US is a bit of an oddball in that the men’s and women’s prevalences are very close to each other.

    I understand this is not the case amongst black people and some other POC groups.

    I think it’s important to expose the real relationship the crisis has to fact.

    And there is nothing wrong with studying human biology, it is the chanelling of hate into objective study that is the problem.

    The desire to understand and study ourselves is perfectly reasonable, noble even and way too important to yield to the cynical and biased who use that as a cloak for their agendas.

    Nor should they be allowed to define what their cynicism derails.

  5. Interesting. I just finished reading the post on Discourse about how Australia’s media incorrectly accuse it of being The Fattest Nation On Earth, and here in the U.S. we hear the same thing about ourselves all the time. Yet neither is true. I wonder what that says? That in addition to the human psyche’s individual capacity to make up flaws to feed the need for self-loathing, it exists at the population level to? Yeesh.

  6. It doesn’t matter & it will not change the opinions of the concern trolls or the flat-out haters. It is interesting, though, & I am not at all surprised to find so many Islander/Polynesian people in the top ten. Being fat & becoming fatter with age is very normal among these people & also much more widely & matter-of-factly accepted. There were studies years ago showing that fat people in places such as Samoa, who did not live with prejudice & pressure to be thin, had a very low incidence of the so-called ‘obesity-related’ diseases. I also recall that, about three years ago, the death of the king of Tonga was reported. He was around 380 pounds at the time of his death & had weighed around 475 for much of his life. He was also 88 years old.

    And I am MORE than tired & fed up with that myth that we are unhealthy, that our children are unhealthy, or that they will have shorter lives than we have. Americans are generally healthier & living longer than ever.

  7. I actually wrote a little bit on this subject on my Livejournal:
    http://closetpuritan.livejournal.com/26451.html
    http://closetpuritan.livejournal.com/25987.html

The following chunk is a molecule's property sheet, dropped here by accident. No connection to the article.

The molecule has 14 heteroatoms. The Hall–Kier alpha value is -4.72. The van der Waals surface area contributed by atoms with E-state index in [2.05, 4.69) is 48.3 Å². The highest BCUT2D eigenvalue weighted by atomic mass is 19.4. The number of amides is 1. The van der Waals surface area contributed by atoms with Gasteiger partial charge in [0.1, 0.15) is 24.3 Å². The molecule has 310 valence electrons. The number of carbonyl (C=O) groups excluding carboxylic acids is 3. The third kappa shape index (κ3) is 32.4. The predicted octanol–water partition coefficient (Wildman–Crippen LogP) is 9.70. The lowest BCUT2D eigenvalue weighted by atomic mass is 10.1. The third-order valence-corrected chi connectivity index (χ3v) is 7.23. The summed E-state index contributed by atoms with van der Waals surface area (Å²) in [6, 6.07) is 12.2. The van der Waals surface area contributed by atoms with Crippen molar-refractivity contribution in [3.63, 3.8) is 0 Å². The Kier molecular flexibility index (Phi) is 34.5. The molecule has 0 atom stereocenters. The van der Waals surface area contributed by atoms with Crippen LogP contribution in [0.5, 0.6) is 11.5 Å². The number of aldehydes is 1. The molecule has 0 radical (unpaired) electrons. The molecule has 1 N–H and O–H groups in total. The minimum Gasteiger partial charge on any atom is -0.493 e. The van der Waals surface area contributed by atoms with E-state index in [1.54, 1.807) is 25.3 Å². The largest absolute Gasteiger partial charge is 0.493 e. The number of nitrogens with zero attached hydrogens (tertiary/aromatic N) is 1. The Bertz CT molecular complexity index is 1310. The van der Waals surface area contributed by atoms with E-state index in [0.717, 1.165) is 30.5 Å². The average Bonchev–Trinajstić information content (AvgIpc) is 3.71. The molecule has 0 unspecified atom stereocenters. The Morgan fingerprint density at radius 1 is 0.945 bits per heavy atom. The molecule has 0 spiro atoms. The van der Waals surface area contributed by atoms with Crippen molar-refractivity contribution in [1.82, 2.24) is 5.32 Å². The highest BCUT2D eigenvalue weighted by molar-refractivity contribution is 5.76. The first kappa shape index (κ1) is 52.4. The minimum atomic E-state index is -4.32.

Different places have different lists, and I don’t fully understand why. Some of it could be the fact that one place goes by average BMI, one breaks it down by gender, one goes by percentage of people with BMI >30, etc., but I think some of it must be based on what is considered a country (and some only list “important” countries).

  8. What I would like to see is a chart rating the levels of “obesity” along with life expectancy for men and women in different countries. I’m betting that the fattest countries also have the longest life expectancies.

  9. The Finnish media is constantly telling us Finns that we’re the second most obese country in the world, right after Americans.

    A British friend says the British media tells them that they’re the second most obese country in the world, almost as obese as the Americans.

    An Austrian friend says that Austrian media… Well, you can guess what they’re saying. :D

  10. Pingback: On my mind in FA today « I AM in shape. ROUND is a shape.

  11. 80% of Papua New Guineans live rural, subsistence-farming lives. I’m pretty sure if you work the earth (and I don’t mean your tomato gardens) daily, you won’t have a weight problem. These statistics do not truly represent my nation. I actually laughed my head off when I first read about it. Thought it was joke……

    • Hmm… my theory is that if you are a subsistence farmer, you will not be obese. Yet the data contradict that. It must be the data, and not my theory, that is incorrect.

      I wish I could say that this type of reaction surprised me.